A large drinking water–associated gastroenteritis epidemic was noticed at the end of November 2007 in a Finnish town of Nokia (population 30 000) [10]. A valve connecting wastewater effluent and household water distribution lines was opened during maintenance work at the town’s wastewater plant and, by accident, left open for 2 days. A large amount of treated wastewater flowed through this cross-connection to household water distribution line. The drinking water of 9 500 residents became severely contaminated with faecal microbes, and as a result several thousand residents fell ill with gastroenteritis.

A comprehensive epidemiological investigation was launched to study the immediate disease burden, health-economic costs and delayed health effects caused by the epidemic [1013]. Altogether 53% of the residents in the area of contaminated water reported illness and excess morbidity was observed also in the uncontaminated part of the town. Stool samples revealed seven pathogens, most importantly Campylobacter spp., norovirus and Giardia spp. All organisms found from patient samples were detected also from water and/or network samples [10]. Altogether 148 cases of campylobacteriosis and 55 cases of giardiasis were laboratory-confirmed. Only few stool samples from patients were investigated for norovirus. However, as all these specimens were positive, norovirus was detected in water samples and there were signs of person-to-person transmission, norovirus was considered to be a main pathogen as well.

Altogether 21 cases of ReA were confirmed and a third of them were still on antirheumatic medication 1 year after [14, 15]. Of those who had fallen ill with gastroenteritis during the epidemic, 19% still had joint symptoms and 11% gastrointestinal symptoms at 15 months from the epidemic [12].

We aimed to evaluate the less frequently studied health effects of a waterborne epidemic during the following 12 months.

Methods

Two questionnaire studies were conducted, the first at 8 weeks and the second (a follow-up study) at 15 months from the incident. Both studies were carried out by using paper-and-pencil mail surveys. A reminder letter was sent to non-responders of the first study after 3 weeks but not to non-responders of the follow-up study. The present report utilizes the data from the follow-up study.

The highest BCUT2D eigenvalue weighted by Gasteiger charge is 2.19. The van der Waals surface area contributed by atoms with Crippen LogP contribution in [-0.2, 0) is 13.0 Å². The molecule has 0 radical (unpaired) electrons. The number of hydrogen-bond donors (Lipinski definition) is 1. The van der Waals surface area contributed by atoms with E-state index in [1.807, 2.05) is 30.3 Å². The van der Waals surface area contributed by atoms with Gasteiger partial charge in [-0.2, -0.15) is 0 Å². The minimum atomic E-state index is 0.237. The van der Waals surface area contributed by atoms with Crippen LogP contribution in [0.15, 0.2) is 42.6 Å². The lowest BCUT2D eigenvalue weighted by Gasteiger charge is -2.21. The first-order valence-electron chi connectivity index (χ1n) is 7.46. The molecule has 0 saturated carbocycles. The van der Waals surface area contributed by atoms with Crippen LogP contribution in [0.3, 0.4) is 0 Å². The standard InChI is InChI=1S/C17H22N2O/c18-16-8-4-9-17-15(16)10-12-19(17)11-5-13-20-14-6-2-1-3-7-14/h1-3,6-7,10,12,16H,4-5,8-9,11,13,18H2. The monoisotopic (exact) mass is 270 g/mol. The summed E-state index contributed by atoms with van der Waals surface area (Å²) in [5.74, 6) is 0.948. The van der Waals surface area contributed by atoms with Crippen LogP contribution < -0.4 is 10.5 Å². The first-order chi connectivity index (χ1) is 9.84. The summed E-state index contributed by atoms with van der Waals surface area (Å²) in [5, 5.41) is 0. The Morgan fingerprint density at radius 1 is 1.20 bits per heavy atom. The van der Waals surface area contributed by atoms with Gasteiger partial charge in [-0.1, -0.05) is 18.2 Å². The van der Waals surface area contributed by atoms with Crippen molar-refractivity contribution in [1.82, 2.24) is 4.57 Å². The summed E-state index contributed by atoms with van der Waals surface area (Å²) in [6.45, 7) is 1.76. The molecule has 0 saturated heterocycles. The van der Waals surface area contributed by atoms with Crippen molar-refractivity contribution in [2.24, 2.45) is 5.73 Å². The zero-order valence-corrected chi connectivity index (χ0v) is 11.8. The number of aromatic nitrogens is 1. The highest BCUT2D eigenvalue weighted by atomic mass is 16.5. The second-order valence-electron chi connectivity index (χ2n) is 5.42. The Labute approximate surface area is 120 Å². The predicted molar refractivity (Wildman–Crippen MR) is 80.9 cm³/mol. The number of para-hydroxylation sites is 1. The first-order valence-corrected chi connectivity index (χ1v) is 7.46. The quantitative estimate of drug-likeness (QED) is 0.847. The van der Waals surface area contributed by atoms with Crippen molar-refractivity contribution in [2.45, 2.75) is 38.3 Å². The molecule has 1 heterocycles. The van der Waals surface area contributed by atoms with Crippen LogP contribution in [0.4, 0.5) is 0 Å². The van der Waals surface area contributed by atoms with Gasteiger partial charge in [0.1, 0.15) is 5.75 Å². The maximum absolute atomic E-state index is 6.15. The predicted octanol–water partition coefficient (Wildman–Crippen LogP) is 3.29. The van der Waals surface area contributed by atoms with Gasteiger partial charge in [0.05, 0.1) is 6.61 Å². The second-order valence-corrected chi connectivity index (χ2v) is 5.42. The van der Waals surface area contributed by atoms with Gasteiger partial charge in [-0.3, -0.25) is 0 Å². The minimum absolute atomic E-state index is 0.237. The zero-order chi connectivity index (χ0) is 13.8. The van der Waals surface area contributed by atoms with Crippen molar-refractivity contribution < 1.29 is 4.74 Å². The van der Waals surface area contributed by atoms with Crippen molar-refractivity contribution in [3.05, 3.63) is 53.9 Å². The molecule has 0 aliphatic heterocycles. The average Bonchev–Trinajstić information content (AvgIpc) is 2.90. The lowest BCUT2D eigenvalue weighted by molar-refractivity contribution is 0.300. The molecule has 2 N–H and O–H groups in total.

Three areas were defined: the contaminated and uncontaminated parts of the town constituted two areas. These areas were determined by using microbiological data from water samples and technical modelling of water-flow directions within the pipeline network. A municipality on the opposite side of the urban area served as a control area. Three study groups were then created by randomly sampling 1 000 residents from each of these areas: contaminated, uncontaminated and control groups [10]. The participants were obtained from the national population register with geographical coordinates of their residence, enabling reliable division between contaminated and uncontaminated groups. Participants of all ages were included and groups were matched with age and gender. Only one study participant per household was permitted.

The follow-up study was based on the same study groups; however, only those responding to the first survey and giving their permission to be re-contacted were included. Therefore the study groups in the follow-up study became a subset of the original sample (Table 1) [12]. The participants were asked about general symptoms or complaints occurring within 12 months (from 1 January to 31 December 2008) after the epidemic. We could not identify a validated set of questions concerning general physical symptoms. We therefore reviewed several combinations of questions used in primary care and occupational health care and formulated a combination of 20 symptoms or complaints (Table 2). The presence of these was asked month by month. To make the analysis straightforward, three subsequent months were pooled to constitute a quarter of the year (1q–4q). The quarterly prevalence of the asked symptoms was then counted. Because epidemic-related morbidity was observed also in the uncontaminated group in the first survey, it was considered to be a biased control group and excluded from this study.